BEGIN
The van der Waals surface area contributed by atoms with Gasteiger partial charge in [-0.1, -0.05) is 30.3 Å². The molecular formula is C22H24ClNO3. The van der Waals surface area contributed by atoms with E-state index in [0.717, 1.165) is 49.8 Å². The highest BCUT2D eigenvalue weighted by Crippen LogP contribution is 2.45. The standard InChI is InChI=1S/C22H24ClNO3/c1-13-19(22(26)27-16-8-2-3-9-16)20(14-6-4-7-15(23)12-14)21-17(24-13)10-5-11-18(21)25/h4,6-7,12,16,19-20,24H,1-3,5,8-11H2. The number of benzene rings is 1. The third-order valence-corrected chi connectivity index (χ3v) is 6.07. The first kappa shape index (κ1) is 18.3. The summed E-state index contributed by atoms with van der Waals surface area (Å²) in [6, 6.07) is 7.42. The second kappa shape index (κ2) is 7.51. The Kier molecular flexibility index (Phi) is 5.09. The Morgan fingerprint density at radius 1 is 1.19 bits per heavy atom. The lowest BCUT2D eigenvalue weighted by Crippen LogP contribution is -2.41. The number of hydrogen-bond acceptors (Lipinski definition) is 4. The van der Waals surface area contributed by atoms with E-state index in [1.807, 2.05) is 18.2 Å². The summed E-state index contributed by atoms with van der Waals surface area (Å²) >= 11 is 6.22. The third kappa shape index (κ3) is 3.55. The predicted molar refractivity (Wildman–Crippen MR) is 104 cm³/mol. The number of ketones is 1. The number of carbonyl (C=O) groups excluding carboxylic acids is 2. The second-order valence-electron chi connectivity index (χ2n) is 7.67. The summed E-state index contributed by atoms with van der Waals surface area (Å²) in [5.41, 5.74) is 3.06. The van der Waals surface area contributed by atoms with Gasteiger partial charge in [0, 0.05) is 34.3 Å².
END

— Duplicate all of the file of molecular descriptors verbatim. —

The van der Waals surface area contributed by atoms with Gasteiger partial charge in [-0.1, -0.05) is 30.3 Å². The molecular formula is C22H24ClNO3. The van der Waals surface area contributed by atoms with E-state index in [0.717, 1.165) is 49.8 Å². The highest BCUT2D eigenvalue weighted by Crippen LogP contribution is 2.45. The standard InChI is InChI=1S/C22H24ClNO3/c1-13-19(22(26)27-16-8-2-3-9-16)20(14-6-4-7-15(23)12-14)21-17(24-13)10-5-11-18(21)25/h4,6-7,12,16,19-20,24H,1-3,5,8-11H2. The number of benzene rings is 1. The third-order valence-corrected chi connectivity index (χ3v) is 6.07. The first kappa shape index (κ1) is 18.3. The summed E-state index contributed by atoms with van der Waals surface area (Å²) in [6, 6.07) is 7.42. The second kappa shape index (κ2) is 7.51. The Kier molecular flexibility index (Phi) is 5.09. The Morgan fingerprint density at radius 1 is 1.19 bits per heavy atom. The lowest BCUT2D eigenvalue weighted by Crippen LogP contribution is -2.41. The number of hydrogen-bond acceptors (Lipinski definition) is 4. The van der Waals surface area contributed by atoms with E-state index in [1.807, 2.05) is 18.2 Å². The summed E-state index contributed by atoms with van der Waals surface area (Å²) >= 11 is 6.22. The third kappa shape index (κ3) is 3.55. The predicted molar refractivity (Wildman–Crippen MR) is 104 cm³/mol. The number of ketones is 1. The number of carbonyl (C=O) groups excluding carboxylic acids is 2. The second-order valence-electron chi connectivity index (χ2n) is 7.67. The summed E-state index contributed by atoms with van der Waals surface area (Å²) in [5.41, 5.74) is 3.06. The van der Waals surface area contributed by atoms with Gasteiger partial charge in [0, 0.05) is 34.3 Å².